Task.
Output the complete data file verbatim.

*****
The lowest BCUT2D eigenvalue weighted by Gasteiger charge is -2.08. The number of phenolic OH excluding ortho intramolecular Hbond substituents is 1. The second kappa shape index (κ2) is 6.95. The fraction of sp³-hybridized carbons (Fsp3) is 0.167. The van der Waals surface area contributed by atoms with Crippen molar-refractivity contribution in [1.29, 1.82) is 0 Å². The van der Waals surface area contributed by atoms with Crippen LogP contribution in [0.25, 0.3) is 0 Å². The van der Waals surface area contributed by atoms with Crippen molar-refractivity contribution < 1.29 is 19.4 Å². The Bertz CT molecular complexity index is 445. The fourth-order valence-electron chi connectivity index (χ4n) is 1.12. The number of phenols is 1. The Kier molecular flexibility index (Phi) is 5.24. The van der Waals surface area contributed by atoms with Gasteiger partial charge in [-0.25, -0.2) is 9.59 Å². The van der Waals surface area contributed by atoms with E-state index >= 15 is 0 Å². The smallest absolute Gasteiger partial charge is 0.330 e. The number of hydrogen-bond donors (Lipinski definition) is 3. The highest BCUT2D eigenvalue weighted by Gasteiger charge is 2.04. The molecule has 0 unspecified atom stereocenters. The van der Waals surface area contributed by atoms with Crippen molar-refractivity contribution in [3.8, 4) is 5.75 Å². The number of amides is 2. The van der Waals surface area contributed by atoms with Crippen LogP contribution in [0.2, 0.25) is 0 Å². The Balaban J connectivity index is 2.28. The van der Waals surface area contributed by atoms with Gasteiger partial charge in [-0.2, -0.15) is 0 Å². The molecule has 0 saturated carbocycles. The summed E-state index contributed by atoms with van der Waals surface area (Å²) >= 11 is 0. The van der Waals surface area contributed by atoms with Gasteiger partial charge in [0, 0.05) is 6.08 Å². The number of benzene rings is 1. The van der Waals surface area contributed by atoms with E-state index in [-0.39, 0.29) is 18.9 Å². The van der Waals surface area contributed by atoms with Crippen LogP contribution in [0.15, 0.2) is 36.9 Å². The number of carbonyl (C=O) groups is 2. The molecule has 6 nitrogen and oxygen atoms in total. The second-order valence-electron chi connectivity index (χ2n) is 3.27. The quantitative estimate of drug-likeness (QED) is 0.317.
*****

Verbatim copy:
The lowest BCUT2D eigenvalue weighted by Gasteiger charge is -2.08. The number of phenolic OH excluding ortho intramolecular Hbond substituents is 1. The second kappa shape index (κ2) is 6.95. The fraction of sp³-hybridized carbons (Fsp3) is 0.167. The van der Waals surface area contributed by atoms with Crippen molar-refractivity contribution in [1.29, 1.82) is 0 Å². The van der Waals surface area contributed by atoms with Crippen LogP contribution in [0.25, 0.3) is 0 Å². The van der Waals surface area contributed by atoms with Crippen molar-refractivity contribution < 1.29 is 19.4 Å². The Bertz CT molecular complexity index is 445. The fourth-order valence-electron chi connectivity index (χ4n) is 1.12. The number of phenols is 1. The Kier molecular flexibility index (Phi) is 5.24. The van der Waals surface area contributed by atoms with Gasteiger partial charge in [-0.25, -0.2) is 9.59 Å². The van der Waals surface area contributed by atoms with E-state index >= 15 is 0 Å². The smallest absolute Gasteiger partial charge is 0.330 e. The number of hydrogen-bond donors (Lipinski definition) is 3. The highest BCUT2D eigenvalue weighted by Gasteiger charge is 2.04. The molecule has 0 unspecified atom stereocenters. The van der Waals surface area contributed by atoms with Crippen molar-refractivity contribution in [3.8, 4) is 5.75 Å². The number of amides is 2. The van der Waals surface area contributed by atoms with Crippen LogP contribution in [0.2, 0.25) is 0 Å². The Balaban J connectivity index is 2.28. The van der Waals surface area contributed by atoms with Gasteiger partial charge in [-0.2, -0.15) is 0 Å². The molecule has 0 saturated carbocycles. The summed E-state index contributed by atoms with van der Waals surface area (Å²) >= 11 is 0. The van der Waals surface area contributed by atoms with Gasteiger partial charge in [0, 0.05) is 6.08 Å². The number of benzene rings is 1. The van der Waals surface area contributed by atoms with E-state index in [-0.39, 0.29) is 18.9 Å². The van der Waals surface area contributed by atoms with Crippen LogP contribution in [0.15, 0.2) is 36.9 Å². The number of carbonyl (C=O) groups is 2. The molecule has 6 nitrogen and oxygen atoms in total. The second-order valence-electron chi connectivity index (χ2n) is 3.27. The quantitative estimate of drug-likeness (QED) is 0.317.